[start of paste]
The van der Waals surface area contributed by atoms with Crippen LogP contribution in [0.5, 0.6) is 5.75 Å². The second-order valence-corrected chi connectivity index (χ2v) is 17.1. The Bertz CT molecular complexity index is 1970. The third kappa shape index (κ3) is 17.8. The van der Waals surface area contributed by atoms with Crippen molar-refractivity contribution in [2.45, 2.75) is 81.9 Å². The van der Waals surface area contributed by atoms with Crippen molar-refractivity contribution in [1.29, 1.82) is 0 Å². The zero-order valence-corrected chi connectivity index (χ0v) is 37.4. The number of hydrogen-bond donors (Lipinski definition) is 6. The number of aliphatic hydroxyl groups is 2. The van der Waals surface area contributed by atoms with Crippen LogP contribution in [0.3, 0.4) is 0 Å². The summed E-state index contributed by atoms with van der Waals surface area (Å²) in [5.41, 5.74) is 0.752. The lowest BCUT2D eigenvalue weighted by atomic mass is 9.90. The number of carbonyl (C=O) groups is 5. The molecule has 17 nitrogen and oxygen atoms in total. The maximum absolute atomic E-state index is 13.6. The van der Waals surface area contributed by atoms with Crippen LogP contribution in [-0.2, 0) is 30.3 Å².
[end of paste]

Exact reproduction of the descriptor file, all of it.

The van der Waals surface area contributed by atoms with Crippen LogP contribution in [0.5, 0.6) is 5.75 Å². The second-order valence-corrected chi connectivity index (χ2v) is 17.1. The Bertz CT molecular complexity index is 1970. The third kappa shape index (κ3) is 17.8. The van der Waals surface area contributed by atoms with Crippen molar-refractivity contribution in [2.45, 2.75) is 81.9 Å². The van der Waals surface area contributed by atoms with Crippen molar-refractivity contribution in [1.29, 1.82) is 0 Å². The zero-order valence-corrected chi connectivity index (χ0v) is 37.4. The number of hydrogen-bond donors (Lipinski definition) is 6. The number of aliphatic hydroxyl groups is 2. The van der Waals surface area contributed by atoms with Crippen LogP contribution in [0.3, 0.4) is 0 Å². The summed E-state index contributed by atoms with van der Waals surface area (Å²) in [5.41, 5.74) is 0.752. The lowest BCUT2D eigenvalue weighted by atomic mass is 9.90. The number of carbonyl (C=O) groups is 5. The molecule has 17 nitrogen and oxygen atoms in total. The maximum absolute atomic E-state index is 13.6. The van der Waals surface area contributed by atoms with Crippen LogP contribution in [-0.2, 0) is 30.3 Å².